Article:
The Vivaldi browser – My new favorite web browser

The Vivaldi browser – My new favorite web browser.

I’m always willing to try different browsers. Since I spend most of my time on the computer in the browser, I’m always excited to try a different browser if it will make me faster and more efficient. That’s part of the reason I don’t store passwords or bookmarks in the browser, I can easily jump between browsers. What usually happens is that there is something that drives me back to Google Chrome. The fact that I’m still using Vivaldi is a testament to how useful it is to me. Vivaldi is available for Windows, macOS, and Linux.

The Vivaldi browser is based on the open source Chromium, which also forms the base of Google Chrome. So, it runs a lot like Chrome, and is even compatible with Chrome extensions. But that’s where the similarities end.

The most amazing feature of Vivaldi is its speed, especially on slower software. The browser was recommended to me on IRC to use on my old 2010 Macbook Pro. It feels faster than Safari on that machine, and makes the machine very usable for web usage.


On first run, Vivaldi asks the user some simple questions to set up the browser to suit your needs.

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After the initial set up, I tweak a few more settings, switching Vivaldi to be my default browser, setting Google as my default search engine, and turning off the opening of the downloads panel when downloading a file.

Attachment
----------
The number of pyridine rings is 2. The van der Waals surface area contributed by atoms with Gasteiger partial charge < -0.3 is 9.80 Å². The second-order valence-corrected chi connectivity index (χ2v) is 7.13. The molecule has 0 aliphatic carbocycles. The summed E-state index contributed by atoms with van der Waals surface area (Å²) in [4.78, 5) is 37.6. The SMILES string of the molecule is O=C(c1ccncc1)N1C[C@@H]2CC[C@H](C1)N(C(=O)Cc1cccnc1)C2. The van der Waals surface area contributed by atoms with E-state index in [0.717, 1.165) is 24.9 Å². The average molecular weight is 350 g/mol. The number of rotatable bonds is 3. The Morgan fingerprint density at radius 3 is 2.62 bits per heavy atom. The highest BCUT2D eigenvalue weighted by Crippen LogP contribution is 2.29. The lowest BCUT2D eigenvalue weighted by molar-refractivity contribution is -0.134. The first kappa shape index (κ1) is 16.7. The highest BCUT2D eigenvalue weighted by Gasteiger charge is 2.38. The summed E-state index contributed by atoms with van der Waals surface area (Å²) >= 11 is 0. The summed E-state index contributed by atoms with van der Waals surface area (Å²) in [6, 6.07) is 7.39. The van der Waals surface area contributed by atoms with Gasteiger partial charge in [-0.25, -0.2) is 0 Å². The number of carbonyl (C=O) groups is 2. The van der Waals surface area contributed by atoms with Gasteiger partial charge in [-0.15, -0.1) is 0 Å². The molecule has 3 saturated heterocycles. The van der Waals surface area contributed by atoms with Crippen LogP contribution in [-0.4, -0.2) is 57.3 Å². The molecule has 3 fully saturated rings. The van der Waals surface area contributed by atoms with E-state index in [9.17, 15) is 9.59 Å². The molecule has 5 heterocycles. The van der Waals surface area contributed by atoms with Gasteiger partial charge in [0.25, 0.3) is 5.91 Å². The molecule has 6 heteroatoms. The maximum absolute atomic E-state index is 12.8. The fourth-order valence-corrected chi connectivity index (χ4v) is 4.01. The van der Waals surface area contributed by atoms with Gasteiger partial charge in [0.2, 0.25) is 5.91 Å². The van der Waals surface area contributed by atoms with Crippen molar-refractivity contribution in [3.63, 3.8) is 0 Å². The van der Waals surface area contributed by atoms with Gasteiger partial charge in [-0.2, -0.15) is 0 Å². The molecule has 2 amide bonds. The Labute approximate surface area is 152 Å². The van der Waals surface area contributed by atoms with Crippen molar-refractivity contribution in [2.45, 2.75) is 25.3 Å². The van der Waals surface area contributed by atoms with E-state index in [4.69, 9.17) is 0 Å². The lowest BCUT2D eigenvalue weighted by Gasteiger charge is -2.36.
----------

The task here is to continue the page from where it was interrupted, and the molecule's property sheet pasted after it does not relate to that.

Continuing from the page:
Although it acts a lot like Chrome, there are two features that I miss but aren’t deal breakers. First up is sync. This is in beta, but I haven’t tried it yet. Right now I set Vivaldi up manually on each machine that I use. The second feature is profiles, the ability to run the browser as separate users. There is a workaround, which requires editing the shortcut on Windows or creating an Applescript on macOS. I’ll be covering this in a later article.

All of the Google Chrome extensions that I used have worked on Vivaldi, especially important for Lastpass.

What I like about Vivaldi:

  • Speed (Yes, this is totally subjective.)
  • Tab stacking
  • Side panel functionality
  • Chrome extension compatibility

Over the next few weeks I’m going to dig in to Vivaldi and show things it does well and where improvements can be made.

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